Use a slanting cut to drain sap and rain away from the wound, and facing south so the sun helps the healing process.
For pruning ‘style’ – we hope the following cartoon sketches help illustrate what you need to do.
If you want bushy, remember the following mantra.
MANTRA: Broad bottom, narrow shoulders and a flat head
Not a good look on a human, but what every bushy Eucalypt is wearing this season!
Here are 7 different ways to prune your Eucalyptus tree.
1) Growing a ‘Standard’ Eucalyptus:
If you want to let your tree reach for the skies and reach is potential, the only pruning you may need to do it check for a competing leader and prune it back.
This is how you prune back a Eucalyptus of almost any age to produce or maintain a ‘standard’ tree shape. A ‘standard’ tree with a single stem and a fluffy top, where you will allow the branches to grow taller year-on-year. Treat young trees with care – you don’t want to remove too many lower branches whilst they are very young and spindly as this removes too many leaves for photosynthesis i.e. you starve them!
2) Producing a bushy ‘shrub on a stick’
This technique allows you to control the overall height of your tree. Bringing in the sides as well as the top encourages bushy regrowth all over. Removing the lower branches (called ‘crown raising’ or creating a ‘clear stem’) neatens up the tree and encourages top-growth. You might get some opinionated sprouting lower down the stem – remove these with care throughout the year.
N.B. if you are growing a screening tree for privacy, remember that it is always open and see-through where the crown (handful of main structural branches) begins at the top of the single trunk. To avoid looking through a twiggy gap at the top of your fence panel, ensure that you start the crown low down. You can always crown raise at a later date by pruning off lower branches. Its the devil’s own job to crown reduce a Euc if the crown is too high – you will have to prune off the entire head by pollarding down to around 30 to 50cm below where you want the crown to start.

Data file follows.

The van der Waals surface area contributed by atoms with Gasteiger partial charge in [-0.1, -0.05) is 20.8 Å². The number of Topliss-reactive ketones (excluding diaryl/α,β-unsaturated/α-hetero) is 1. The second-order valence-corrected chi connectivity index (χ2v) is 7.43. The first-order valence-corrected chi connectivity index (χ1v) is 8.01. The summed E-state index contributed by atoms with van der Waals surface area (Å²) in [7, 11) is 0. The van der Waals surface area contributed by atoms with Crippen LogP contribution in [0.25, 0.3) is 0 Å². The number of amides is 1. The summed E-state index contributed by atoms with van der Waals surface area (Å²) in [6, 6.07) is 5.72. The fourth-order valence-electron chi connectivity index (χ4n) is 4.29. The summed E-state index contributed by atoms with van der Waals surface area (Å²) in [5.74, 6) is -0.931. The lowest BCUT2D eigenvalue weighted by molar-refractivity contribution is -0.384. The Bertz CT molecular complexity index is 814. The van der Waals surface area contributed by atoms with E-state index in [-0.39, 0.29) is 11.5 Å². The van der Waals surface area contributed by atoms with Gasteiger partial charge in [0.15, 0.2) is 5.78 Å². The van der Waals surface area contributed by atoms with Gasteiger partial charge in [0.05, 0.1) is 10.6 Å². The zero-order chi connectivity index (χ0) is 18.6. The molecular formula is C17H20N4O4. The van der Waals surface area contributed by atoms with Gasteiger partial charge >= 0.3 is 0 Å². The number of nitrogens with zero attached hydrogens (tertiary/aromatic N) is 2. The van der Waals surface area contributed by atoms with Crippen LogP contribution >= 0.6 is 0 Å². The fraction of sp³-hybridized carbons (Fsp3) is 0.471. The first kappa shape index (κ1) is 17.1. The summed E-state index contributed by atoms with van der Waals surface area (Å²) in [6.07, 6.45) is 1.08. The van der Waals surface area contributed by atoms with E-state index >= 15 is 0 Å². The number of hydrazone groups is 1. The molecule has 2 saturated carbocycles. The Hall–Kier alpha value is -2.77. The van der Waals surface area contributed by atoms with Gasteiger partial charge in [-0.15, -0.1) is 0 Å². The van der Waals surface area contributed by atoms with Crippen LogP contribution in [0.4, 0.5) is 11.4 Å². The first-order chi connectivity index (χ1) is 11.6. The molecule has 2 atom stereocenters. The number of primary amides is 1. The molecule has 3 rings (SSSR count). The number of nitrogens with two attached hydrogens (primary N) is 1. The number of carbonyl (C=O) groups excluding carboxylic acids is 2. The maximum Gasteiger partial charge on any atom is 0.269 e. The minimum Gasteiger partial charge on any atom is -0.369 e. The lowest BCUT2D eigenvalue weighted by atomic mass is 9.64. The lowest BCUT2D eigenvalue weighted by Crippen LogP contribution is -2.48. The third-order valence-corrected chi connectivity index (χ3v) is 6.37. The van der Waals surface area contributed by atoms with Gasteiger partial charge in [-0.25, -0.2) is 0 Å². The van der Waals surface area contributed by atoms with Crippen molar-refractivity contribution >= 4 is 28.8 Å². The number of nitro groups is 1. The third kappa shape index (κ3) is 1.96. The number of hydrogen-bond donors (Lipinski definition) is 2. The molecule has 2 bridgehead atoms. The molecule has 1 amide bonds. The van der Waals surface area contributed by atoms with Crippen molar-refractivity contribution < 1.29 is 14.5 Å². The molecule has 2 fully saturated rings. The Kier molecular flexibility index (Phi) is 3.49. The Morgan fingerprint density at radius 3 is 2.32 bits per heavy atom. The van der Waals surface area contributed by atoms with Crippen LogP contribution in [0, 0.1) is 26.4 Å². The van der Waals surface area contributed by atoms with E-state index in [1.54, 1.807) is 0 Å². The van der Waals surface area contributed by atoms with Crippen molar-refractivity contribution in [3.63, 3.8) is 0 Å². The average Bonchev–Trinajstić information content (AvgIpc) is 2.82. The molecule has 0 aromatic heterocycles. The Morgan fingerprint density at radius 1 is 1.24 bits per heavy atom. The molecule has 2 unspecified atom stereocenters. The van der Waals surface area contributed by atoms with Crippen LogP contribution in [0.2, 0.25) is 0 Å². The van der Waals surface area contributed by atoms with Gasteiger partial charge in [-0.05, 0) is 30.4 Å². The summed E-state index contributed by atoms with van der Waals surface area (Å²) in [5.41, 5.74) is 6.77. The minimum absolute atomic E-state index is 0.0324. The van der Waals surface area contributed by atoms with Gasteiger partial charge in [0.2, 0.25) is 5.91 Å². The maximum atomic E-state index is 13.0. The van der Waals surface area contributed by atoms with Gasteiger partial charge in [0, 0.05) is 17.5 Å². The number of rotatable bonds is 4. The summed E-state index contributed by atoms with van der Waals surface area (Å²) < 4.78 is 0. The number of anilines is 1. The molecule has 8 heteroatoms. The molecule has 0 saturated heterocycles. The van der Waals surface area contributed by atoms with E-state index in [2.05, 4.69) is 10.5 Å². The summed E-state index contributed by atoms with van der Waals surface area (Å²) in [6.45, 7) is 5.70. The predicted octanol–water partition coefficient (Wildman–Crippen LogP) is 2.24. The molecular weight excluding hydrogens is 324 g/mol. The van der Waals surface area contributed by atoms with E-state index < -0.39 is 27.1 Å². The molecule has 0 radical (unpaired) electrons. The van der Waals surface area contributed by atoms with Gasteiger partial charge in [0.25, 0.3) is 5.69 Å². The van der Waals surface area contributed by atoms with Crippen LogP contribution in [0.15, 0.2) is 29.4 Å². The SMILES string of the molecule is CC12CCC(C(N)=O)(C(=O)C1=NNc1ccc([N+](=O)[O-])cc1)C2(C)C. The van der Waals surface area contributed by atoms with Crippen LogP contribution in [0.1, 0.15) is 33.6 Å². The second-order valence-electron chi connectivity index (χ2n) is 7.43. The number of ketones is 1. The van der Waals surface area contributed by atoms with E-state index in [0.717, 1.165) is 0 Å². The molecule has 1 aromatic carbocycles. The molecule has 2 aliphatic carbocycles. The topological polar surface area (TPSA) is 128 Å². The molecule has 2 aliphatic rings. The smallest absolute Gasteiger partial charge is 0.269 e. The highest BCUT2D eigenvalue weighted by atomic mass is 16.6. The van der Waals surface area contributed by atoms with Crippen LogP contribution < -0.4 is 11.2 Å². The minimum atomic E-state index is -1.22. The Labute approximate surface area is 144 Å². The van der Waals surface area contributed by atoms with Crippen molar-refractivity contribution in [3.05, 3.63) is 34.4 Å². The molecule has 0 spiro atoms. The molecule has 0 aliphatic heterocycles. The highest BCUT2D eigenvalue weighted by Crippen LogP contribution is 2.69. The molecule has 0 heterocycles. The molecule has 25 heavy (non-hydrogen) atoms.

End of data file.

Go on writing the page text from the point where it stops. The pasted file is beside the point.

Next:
3) Pollarding a mature or semi-mature Eucalyptus
Pollarding means to remove pretty much all of the existing growth on a mature or semi-mature tree. Picture an avenue of Lime trees just after the Council has chopped off all their branches – that’s the effect you’re going for! This bold pruning method is useful for gardeners who want to bring down the height of the foliage and is perfect if you wish to maintain a tree at a certain height with shrubby growth down most of the stem. If you’re looking for shrubby regrowth all over, we find this method works best when you pollard the tree into the ‘magic zone’ – ground zero up to around 1.2m (4ft). If you pollard a very tall tree and leave the main trunk taller than 6ft, you will only encourage regrowth towards the top of the stem – this is ideal for those wanting to create a tall ‘shrub on a stick’.
4) Coppicing a Eucalyptus down to ground level (to produce a multi-stem)
A bold and quite frankly scary manoeuvre! Ideal for those looking to grow a multi-stem Eucalyptus. This may be for firewood production, or to start growing an ornamental multi-stem as seen in image no.5. This is where ages and girth matter! Please don’t attempt this activity if your tree is less than around 5 inches (125mm) in diameter at the base – it will very likely kill it. Younger trees and those that have been through this ritual before, respond better than say a 15 year old tree at its first rodeo. The 15 year old may not appreciate being sawn off at the ankles for the first time in its life and may well simply give up the ghost. It will be an ex-Eucalyptus tree! Slanting cut, in Spring, facing south. Taking a firewood harvest may have to happen in February, before the roots push sap up into the trunk and make the timber too wet and heavy.
5) Pruning back a multi-stemmed Eucalyptus
6) Taming shrubby Eucalyptus
7) Trimming back your Eucalyptus hedge